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Parrot to have cracker Kiwi experience.

22 November 2005

Parrot to have cracker Kiwi experience.

A Grey African parrot will be allowed to enjoy its kiwi experience and remain on board its vessel for the duration of its stay, Biosecurity New Zealand announced today.

The Grey African parrot is bound for New Zealand on a vessel due to arrive in Auckland, but its arrival, like all other vessels with animals on board, needed to be assessed on a case-by-case basis, Biosecurity New Zealand Animal Imports team manager Gillian Mylrea says.

“It’s an interesting tale, but there are serious implications. We needed to be satisfied that the bird did not pose an undue risk of introducing bird or other diseases to New Zealand. We are satisfied that any risk that might exist can be adequately managed. The people involved have co-operated to the fullest extent possible,” says Dr Mylrea.

“New Zealand has no import health standards for parrots, even if it’s in transit. That hasn’t stopped parrots before, but they have all stayed on board at the port of first arrival. This situation is a bit different - we understand the vessel intends to visit elsewhere in New Zealand while it is here – that was the issue we needed to tidy up.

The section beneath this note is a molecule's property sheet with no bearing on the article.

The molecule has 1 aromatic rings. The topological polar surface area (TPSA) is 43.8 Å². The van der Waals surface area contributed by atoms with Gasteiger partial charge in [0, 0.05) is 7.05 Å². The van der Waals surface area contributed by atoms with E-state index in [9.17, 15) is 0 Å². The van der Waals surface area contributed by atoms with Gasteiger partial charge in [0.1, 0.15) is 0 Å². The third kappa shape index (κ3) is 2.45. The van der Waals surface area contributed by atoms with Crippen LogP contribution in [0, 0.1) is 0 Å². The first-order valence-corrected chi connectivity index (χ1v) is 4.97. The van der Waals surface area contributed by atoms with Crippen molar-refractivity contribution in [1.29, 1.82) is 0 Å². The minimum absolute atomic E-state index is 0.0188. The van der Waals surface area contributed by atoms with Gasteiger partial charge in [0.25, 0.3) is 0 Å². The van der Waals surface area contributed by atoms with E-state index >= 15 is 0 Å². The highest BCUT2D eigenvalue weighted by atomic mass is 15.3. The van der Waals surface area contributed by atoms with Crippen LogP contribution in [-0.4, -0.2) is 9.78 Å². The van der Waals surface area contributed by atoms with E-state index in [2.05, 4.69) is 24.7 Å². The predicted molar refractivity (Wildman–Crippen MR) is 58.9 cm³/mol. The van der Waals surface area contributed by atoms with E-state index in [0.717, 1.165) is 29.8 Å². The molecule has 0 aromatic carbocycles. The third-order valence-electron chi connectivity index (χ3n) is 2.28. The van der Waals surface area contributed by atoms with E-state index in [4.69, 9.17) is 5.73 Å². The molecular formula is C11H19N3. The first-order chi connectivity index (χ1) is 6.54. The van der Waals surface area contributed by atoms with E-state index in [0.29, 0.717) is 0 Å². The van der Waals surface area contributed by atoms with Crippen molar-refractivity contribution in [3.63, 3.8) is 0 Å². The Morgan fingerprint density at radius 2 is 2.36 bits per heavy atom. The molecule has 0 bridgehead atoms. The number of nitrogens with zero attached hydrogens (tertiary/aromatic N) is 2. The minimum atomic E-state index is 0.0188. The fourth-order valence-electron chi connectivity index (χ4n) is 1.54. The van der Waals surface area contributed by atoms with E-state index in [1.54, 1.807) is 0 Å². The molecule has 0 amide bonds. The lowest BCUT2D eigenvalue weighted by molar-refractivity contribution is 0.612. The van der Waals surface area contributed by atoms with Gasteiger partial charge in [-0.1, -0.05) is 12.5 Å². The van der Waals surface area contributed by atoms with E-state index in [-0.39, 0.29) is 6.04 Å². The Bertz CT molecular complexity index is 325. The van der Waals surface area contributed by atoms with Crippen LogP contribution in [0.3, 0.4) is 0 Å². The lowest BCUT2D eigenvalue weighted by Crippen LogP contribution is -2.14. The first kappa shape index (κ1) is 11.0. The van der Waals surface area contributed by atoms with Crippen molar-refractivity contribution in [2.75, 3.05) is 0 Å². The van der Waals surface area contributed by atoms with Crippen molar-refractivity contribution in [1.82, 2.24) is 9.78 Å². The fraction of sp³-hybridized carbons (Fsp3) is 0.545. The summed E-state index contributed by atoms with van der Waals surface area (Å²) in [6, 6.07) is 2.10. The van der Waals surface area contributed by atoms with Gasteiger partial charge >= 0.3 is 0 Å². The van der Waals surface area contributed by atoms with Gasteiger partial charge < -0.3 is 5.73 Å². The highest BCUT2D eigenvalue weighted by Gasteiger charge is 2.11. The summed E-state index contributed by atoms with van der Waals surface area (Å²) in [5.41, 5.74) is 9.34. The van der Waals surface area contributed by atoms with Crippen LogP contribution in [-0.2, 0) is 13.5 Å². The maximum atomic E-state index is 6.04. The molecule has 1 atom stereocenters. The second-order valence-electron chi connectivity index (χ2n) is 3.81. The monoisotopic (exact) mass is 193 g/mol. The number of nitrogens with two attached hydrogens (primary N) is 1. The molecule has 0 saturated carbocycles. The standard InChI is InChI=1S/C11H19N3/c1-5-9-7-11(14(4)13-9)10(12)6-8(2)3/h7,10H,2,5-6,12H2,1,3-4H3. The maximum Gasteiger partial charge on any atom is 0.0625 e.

“There’s nothing unusual about it, other than that the risk environment, and particularly awareness global awareness of avian influenza has changed. This is the first parrot we have had arrive on a vessel since the Americas Cup. We have to assess it and determine appropriate conditions so New Zealand would not be exposed to any risks.

The options considered included placing the parrot in quarantine in Auckland Airport, leaving the parrot on board at its first port of call, or leaving the bird on board with certain conditions. This is what will happen. The conditions include:

1. The parrot is to remain in its cage, indoors on the vessel while it is in New Zealand. The parrot will not be eligible for biosecurity clearance into New Zealand and will not cross the border.

2. The vessel is to remain at Princess Wharf until the bird has been tested negative for a variety of bird diseases. Until results are available, the bird will be inspected on a daily basis by a MAF Biosecurity Inspector. If the parrot tests positive it must leave New Zealand immediately.

3. All costs of testing and inspection will be at the parrot owner’s expense.

ENDS

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